Ultrasonic cavitation in machining
How, Gui Lin
Date of Issue2016
School of Mechanical and Aerospace Engineering
This project involves research on the material removal mechanisms of ultrasonic cavitation in machining. Ultrasonic cavitation in machining (UCM) is a non-contact machining process in which the forces created from the rupture of cavitation bubbles in abrasive slurry serves as the main material removal mechanism. The objective is to experiment and investigate the material removal mechanisms involved and determining the suitability of UCM in improving surface finish. This has been done by conducting a series of experiments with both machining fluid with and without micro abrasive particles. The first experiment was conducted on a grade 5 Ti-64 alloy using a 40kHz ultrasonic set up and two material removal mechanisms were identified under pure cavitation condition. The first mechanism was due to the shockwaves generated from the collapse of cavitation bubble while the second mechanism is due to the forces created from the re-entrant micro jets. The addition of abrasives dampens the effects of cavitation erosion and causes material removal of smaller scale on the workpiece surface. At the same time, addition of abrasives increases heterogeneous cavitation in the machining fluid. A second experiment was then conducted on SUS304 steel samples machined by wire electrical discharged machining (WEDM) using a same set up. By using slurries containing different abrasive sizes and concentrations as the machining fluid, it was found that the average surface roughness Ra was reduced from about 2.5 μm to about 1.7 μm after 20 minutes of processing time. This improvement of surface roughness is attributed to the removal of thermal recast layer due to WEDM.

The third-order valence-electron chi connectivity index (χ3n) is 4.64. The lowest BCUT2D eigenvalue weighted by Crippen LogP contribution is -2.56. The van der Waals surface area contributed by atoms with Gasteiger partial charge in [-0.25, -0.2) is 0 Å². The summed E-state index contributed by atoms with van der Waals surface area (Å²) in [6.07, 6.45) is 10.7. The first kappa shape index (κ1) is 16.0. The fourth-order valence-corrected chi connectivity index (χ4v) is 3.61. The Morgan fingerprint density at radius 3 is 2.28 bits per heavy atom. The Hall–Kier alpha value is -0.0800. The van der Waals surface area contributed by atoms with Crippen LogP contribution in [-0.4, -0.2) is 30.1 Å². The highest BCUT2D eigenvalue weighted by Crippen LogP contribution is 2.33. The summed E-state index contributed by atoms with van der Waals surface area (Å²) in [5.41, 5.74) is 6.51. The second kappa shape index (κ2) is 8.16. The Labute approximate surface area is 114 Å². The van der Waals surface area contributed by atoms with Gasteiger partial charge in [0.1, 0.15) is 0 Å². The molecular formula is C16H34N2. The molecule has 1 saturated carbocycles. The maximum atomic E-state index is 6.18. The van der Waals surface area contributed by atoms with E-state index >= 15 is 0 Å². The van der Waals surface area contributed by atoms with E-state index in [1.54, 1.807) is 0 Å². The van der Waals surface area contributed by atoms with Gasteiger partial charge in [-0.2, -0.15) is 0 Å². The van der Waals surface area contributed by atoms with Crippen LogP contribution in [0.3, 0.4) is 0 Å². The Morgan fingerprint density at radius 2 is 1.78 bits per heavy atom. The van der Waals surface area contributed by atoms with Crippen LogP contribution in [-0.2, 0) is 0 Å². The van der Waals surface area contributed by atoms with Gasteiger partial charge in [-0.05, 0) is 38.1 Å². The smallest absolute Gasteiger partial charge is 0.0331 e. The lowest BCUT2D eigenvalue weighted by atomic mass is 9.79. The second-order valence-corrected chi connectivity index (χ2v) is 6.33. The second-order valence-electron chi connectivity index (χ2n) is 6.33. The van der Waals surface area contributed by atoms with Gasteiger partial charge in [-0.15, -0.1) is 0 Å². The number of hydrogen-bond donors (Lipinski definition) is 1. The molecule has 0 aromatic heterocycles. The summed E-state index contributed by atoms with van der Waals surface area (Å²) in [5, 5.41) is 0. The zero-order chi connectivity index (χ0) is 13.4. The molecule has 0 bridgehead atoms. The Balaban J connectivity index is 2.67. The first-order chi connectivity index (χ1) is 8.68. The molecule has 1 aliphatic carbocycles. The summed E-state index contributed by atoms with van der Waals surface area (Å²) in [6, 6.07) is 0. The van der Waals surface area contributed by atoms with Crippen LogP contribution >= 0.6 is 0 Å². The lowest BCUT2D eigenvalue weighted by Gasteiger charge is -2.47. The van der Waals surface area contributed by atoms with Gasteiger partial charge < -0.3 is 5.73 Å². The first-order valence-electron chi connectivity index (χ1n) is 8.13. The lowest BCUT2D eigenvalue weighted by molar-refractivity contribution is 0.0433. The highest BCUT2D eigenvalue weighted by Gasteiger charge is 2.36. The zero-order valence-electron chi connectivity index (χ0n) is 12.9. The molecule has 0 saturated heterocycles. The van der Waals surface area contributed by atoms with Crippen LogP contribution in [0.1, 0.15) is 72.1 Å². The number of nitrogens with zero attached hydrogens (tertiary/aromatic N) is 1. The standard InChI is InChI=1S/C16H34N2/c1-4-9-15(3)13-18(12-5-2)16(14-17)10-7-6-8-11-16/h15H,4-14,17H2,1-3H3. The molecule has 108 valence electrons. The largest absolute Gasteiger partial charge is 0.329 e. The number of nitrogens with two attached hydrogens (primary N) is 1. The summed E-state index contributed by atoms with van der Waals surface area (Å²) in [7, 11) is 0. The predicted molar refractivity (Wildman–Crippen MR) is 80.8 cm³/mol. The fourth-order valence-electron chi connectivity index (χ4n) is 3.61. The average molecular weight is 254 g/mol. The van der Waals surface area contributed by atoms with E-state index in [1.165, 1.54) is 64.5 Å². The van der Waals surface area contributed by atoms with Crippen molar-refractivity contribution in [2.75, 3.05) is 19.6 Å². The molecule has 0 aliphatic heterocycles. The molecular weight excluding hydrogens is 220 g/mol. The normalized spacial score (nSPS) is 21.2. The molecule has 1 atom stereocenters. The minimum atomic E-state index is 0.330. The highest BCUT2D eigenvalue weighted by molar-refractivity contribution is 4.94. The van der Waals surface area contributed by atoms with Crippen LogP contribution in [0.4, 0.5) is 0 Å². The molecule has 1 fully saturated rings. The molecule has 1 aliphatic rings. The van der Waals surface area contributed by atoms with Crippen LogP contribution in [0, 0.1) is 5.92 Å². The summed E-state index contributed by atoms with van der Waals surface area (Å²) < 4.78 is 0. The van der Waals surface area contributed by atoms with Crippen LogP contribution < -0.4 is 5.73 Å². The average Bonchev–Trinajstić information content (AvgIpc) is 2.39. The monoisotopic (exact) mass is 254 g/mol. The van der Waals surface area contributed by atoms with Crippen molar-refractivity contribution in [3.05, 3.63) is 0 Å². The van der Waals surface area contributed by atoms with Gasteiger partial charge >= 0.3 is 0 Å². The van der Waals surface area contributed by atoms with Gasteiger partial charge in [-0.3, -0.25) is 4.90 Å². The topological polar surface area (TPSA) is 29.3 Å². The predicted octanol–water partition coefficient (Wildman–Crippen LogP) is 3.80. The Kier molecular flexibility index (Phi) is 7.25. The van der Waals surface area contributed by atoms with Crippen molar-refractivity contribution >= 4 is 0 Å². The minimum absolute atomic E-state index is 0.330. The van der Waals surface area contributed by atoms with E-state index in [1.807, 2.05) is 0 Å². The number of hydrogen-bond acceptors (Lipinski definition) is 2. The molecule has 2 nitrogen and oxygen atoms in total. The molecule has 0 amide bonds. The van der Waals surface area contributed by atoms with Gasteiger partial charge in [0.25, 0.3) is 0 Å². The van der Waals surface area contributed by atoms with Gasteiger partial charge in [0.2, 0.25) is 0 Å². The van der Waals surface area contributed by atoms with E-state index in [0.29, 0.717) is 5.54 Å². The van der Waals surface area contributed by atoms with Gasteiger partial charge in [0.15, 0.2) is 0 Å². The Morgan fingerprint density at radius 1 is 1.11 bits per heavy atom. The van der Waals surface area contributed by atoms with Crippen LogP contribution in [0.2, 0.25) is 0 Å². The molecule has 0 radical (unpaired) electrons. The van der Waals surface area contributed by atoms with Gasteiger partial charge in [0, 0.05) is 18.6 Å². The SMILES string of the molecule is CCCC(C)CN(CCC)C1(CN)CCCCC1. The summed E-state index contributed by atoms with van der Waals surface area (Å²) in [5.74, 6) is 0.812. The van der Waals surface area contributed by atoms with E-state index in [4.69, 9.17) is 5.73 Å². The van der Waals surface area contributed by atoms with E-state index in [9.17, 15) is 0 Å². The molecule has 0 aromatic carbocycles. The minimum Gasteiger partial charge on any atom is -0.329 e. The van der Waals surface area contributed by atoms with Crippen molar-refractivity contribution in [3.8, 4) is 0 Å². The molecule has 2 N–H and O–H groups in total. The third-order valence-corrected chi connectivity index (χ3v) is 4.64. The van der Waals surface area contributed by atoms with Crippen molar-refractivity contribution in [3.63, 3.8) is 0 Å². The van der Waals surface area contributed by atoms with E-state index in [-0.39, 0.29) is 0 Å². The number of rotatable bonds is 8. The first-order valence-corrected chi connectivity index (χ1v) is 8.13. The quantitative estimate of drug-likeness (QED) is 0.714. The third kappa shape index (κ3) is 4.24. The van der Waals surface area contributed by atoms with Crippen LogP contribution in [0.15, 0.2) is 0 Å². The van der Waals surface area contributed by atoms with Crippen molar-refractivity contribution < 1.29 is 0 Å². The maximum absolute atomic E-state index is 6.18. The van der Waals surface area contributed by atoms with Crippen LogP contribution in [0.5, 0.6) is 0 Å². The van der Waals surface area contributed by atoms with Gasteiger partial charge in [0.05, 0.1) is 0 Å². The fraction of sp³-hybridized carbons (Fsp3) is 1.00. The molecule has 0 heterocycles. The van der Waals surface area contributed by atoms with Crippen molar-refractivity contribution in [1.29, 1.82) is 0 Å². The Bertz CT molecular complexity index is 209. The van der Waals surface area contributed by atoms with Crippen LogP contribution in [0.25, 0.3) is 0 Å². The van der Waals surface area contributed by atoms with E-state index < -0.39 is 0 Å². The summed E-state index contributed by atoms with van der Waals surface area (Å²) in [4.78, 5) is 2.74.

Final Year Project (FYP)
Nanyang Technological University